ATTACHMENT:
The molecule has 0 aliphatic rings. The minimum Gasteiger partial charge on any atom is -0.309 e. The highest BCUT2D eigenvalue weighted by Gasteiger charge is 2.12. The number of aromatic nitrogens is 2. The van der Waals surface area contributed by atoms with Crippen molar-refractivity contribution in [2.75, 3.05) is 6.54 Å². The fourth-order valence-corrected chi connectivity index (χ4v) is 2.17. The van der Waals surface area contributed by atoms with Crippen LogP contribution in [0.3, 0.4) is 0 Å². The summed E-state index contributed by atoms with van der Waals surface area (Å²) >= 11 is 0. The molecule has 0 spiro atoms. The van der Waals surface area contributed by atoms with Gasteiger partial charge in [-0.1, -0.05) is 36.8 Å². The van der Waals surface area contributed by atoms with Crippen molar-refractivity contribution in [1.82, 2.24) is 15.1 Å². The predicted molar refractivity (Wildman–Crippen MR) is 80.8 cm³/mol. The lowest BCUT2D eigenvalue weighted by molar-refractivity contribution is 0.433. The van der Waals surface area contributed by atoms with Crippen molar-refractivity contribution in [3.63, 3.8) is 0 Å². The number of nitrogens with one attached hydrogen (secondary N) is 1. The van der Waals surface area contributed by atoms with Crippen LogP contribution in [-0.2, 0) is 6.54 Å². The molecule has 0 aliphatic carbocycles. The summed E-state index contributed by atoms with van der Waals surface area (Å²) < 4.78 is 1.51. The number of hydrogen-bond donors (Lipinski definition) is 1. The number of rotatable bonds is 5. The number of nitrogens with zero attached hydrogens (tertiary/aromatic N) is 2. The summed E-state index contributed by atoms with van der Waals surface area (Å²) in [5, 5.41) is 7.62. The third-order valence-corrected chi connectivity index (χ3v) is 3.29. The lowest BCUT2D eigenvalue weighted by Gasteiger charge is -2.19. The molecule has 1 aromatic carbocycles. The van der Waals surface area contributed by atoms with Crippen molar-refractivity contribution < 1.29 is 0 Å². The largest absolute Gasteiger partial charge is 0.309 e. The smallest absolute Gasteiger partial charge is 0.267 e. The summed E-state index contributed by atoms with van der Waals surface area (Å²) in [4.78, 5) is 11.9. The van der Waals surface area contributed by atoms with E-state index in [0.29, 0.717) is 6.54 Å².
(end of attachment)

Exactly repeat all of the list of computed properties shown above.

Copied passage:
The molecule has 0 aliphatic rings. The minimum Gasteiger partial charge on any atom is -0.309 e. The highest BCUT2D eigenvalue weighted by Gasteiger charge is 2.12. The number of aromatic nitrogens is 2. The van der Waals surface area contributed by atoms with Crippen molar-refractivity contribution in [2.75, 3.05) is 6.54 Å². The fourth-order valence-corrected chi connectivity index (χ4v) is 2.17. The van der Waals surface area contributed by atoms with Crippen LogP contribution in [0.3, 0.4) is 0 Å². The summed E-state index contributed by atoms with van der Waals surface area (Å²) >= 11 is 0. The molecule has 0 spiro atoms. The van der Waals surface area contributed by atoms with Gasteiger partial charge in [-0.1, -0.05) is 36.8 Å². The van der Waals surface area contributed by atoms with Crippen molar-refractivity contribution in [1.82, 2.24) is 15.1 Å². The predicted molar refractivity (Wildman–Crippen MR) is 80.8 cm³/mol. The lowest BCUT2D eigenvalue weighted by molar-refractivity contribution is 0.433. The van der Waals surface area contributed by atoms with Crippen molar-refractivity contribution in [3.63, 3.8) is 0 Å². The number of nitrogens with one attached hydrogen (secondary N) is 1. The van der Waals surface area contributed by atoms with Crippen LogP contribution in [-0.2, 0) is 6.54 Å². The molecule has 0 aliphatic carbocycles. The summed E-state index contributed by atoms with van der Waals surface area (Å²) < 4.78 is 1.51. The number of hydrogen-bond donors (Lipinski definition) is 1. The number of rotatable bonds is 5. The number of nitrogens with zero attached hydrogens (tertiary/aromatic N) is 2. The summed E-state index contributed by atoms with van der Waals surface area (Å²) in [5, 5.41) is 7.62. The third-order valence-corrected chi connectivity index (χ3v) is 3.29. The lowest BCUT2D eigenvalue weighted by Gasteiger charge is -2.19. The molecule has 1 aromatic carbocycles. The van der Waals surface area contributed by atoms with Crippen molar-refractivity contribution < 1.29 is 0 Å². The largest absolute Gasteiger partial charge is 0.309 e. The smallest absolute Gasteiger partial charge is 0.267 e. The summed E-state index contributed by atoms with van der Waals surface area (Å²) in [4.78, 5) is 11.9. The van der Waals surface area contributed by atoms with E-state index in [0.29, 0.717) is 6.54 Å².